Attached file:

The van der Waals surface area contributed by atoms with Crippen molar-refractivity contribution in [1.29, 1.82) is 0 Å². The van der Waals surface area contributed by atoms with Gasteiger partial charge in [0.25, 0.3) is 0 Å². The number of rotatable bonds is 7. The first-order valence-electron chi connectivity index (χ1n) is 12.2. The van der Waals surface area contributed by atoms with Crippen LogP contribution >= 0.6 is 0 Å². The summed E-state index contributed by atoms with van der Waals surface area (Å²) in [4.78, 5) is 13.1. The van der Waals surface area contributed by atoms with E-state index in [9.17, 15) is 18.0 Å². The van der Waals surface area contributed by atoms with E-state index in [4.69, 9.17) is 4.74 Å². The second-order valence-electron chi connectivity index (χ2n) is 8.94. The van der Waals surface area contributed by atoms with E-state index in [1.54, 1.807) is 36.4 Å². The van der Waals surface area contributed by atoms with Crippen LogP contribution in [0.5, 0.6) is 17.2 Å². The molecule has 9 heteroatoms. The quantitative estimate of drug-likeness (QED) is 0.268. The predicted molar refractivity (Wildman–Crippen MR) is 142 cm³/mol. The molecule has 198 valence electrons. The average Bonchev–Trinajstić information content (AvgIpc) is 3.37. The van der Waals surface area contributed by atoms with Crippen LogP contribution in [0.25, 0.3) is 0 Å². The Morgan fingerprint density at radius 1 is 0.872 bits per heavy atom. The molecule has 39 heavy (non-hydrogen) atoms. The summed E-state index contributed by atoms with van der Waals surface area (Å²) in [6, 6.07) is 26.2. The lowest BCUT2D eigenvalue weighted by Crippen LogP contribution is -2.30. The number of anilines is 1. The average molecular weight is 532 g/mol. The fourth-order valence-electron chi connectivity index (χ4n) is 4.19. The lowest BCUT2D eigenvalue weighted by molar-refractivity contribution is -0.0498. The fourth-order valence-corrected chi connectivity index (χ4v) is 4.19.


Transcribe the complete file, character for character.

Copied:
The van der Waals surface area contributed by atoms with Crippen molar-refractivity contribution in [1.29, 1.82) is 0 Å². The van der Waals surface area contributed by atoms with Gasteiger partial charge in [0.25, 0.3) is 0 Å². The number of rotatable bonds is 7. The first-order valence-electron chi connectivity index (χ1n) is 12.2. The van der Waals surface area contributed by atoms with Crippen LogP contribution >= 0.6 is 0 Å². The summed E-state index contributed by atoms with van der Waals surface area (Å²) in [4.78, 5) is 13.1. The van der Waals surface area contributed by atoms with E-state index in [9.17, 15) is 18.0 Å². The van der Waals surface area contributed by atoms with E-state index in [4.69, 9.17) is 4.74 Å². The second-order valence-electron chi connectivity index (χ2n) is 8.94. The van der Waals surface area contributed by atoms with E-state index in [1.54, 1.807) is 36.4 Å². The van der Waals surface area contributed by atoms with Crippen LogP contribution in [0.5, 0.6) is 17.2 Å². The molecule has 9 heteroatoms. The quantitative estimate of drug-likeness (QED) is 0.268. The predicted molar refractivity (Wildman–Crippen MR) is 142 cm³/mol. The molecule has 198 valence electrons. The average Bonchev–Trinajstić information content (AvgIpc) is 3.37. The van der Waals surface area contributed by atoms with Crippen LogP contribution in [0.25, 0.3) is 0 Å². The Morgan fingerprint density at radius 1 is 0.872 bits per heavy atom. The molecule has 39 heavy (non-hydrogen) atoms. The summed E-state index contributed by atoms with van der Waals surface area (Å²) in [6, 6.07) is 26.2. The lowest BCUT2D eigenvalue weighted by Crippen LogP contribution is -2.30. The number of anilines is 1. The average molecular weight is 532 g/mol. The fourth-order valence-electron chi connectivity index (χ4n) is 4.19. The lowest BCUT2D eigenvalue weighted by molar-refractivity contribution is -0.0498. The fourth-order valence-corrected chi connectivity index (χ4v) is 4.19.